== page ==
They can get ridiculously convoluted as in the case above and, according to the specification, are often too strict anyway.
If you actually check the Google query I linked above, people have been writing (or trying to write) RFC-compliant regular expressions to parse email addresses for years.
Unless you are validating for a specific domain where the email naming policy is more structured.
BTW, please don't validate email addresses on the client-side.
Often, email validation code for web applications checks only for the position of @ and period characters, also assuming the @ character will be in the front of period. Did you know you can use a Java Script Regular Expressions method to check email addresses?
We have different regular expression patterns for validating email address.
In this article, I am sharing some useful cross browsers regular expression patterns for validating email address with java script and jquery.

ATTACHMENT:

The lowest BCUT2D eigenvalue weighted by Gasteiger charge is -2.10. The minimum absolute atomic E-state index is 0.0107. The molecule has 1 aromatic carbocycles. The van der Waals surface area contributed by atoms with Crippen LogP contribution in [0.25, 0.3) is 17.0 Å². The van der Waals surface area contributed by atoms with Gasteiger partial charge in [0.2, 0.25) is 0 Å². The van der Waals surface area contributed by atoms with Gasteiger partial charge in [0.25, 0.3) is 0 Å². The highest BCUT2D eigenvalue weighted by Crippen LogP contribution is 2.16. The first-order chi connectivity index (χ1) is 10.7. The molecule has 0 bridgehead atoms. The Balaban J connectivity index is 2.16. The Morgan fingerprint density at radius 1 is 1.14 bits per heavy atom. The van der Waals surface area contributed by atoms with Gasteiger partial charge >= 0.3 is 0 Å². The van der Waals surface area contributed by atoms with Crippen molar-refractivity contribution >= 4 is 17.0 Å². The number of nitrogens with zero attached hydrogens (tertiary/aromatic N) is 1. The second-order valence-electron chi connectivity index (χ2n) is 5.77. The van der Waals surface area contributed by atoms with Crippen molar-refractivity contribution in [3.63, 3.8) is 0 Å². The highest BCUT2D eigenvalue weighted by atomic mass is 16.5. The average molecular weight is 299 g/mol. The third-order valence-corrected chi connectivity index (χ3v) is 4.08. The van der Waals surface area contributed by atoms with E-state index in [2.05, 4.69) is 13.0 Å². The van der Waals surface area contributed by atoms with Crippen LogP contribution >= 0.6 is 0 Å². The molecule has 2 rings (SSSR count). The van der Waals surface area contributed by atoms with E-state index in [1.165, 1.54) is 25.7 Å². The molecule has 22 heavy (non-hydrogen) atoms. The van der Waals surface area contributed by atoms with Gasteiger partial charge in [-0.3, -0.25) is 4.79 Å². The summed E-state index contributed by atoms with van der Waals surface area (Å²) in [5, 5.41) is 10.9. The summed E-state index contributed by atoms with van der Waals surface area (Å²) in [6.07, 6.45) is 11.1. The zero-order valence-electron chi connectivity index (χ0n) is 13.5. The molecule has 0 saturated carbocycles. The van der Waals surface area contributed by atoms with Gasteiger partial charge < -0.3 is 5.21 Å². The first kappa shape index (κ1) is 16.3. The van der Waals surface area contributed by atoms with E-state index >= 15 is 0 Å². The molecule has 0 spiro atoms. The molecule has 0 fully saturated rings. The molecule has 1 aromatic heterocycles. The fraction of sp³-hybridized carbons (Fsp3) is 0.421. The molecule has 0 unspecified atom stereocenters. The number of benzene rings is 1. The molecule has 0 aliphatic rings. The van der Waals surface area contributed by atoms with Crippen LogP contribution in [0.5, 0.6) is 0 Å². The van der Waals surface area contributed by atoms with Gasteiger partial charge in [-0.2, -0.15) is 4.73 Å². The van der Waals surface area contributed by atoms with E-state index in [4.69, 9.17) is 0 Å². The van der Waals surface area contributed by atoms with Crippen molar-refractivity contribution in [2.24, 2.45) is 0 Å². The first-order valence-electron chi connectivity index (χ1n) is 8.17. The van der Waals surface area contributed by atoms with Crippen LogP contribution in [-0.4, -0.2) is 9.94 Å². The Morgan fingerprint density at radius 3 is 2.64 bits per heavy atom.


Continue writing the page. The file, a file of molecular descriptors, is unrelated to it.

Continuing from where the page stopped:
IMHO, it's best to do some basic validation on the front end so that your users don't lose the data they entered (EX: check for empty fields, validate phone numbers or SSN).
Your regular expression is way too simple to pass for a solid implementation anyway.
See the real thing here: shouldn't the email addresses be validated client side?
But what if I told you there were a way to determine whether or not an email is valid without resorting to regular expressions at all? The activation email is a practice that’s been in use for years, but it’s often paired with complex validations that the email is formatted correctly.
It’s surprisingly easy, and you’re probably already doing it anyway. If you’re going to send an activation email to users, why bother using a gigantic regular expression?
Think about it this way: I register for your website under the email address . That’s probably going to bounce off of the illustrious mail daemon, but the formatting is fine; it’s a valid email address.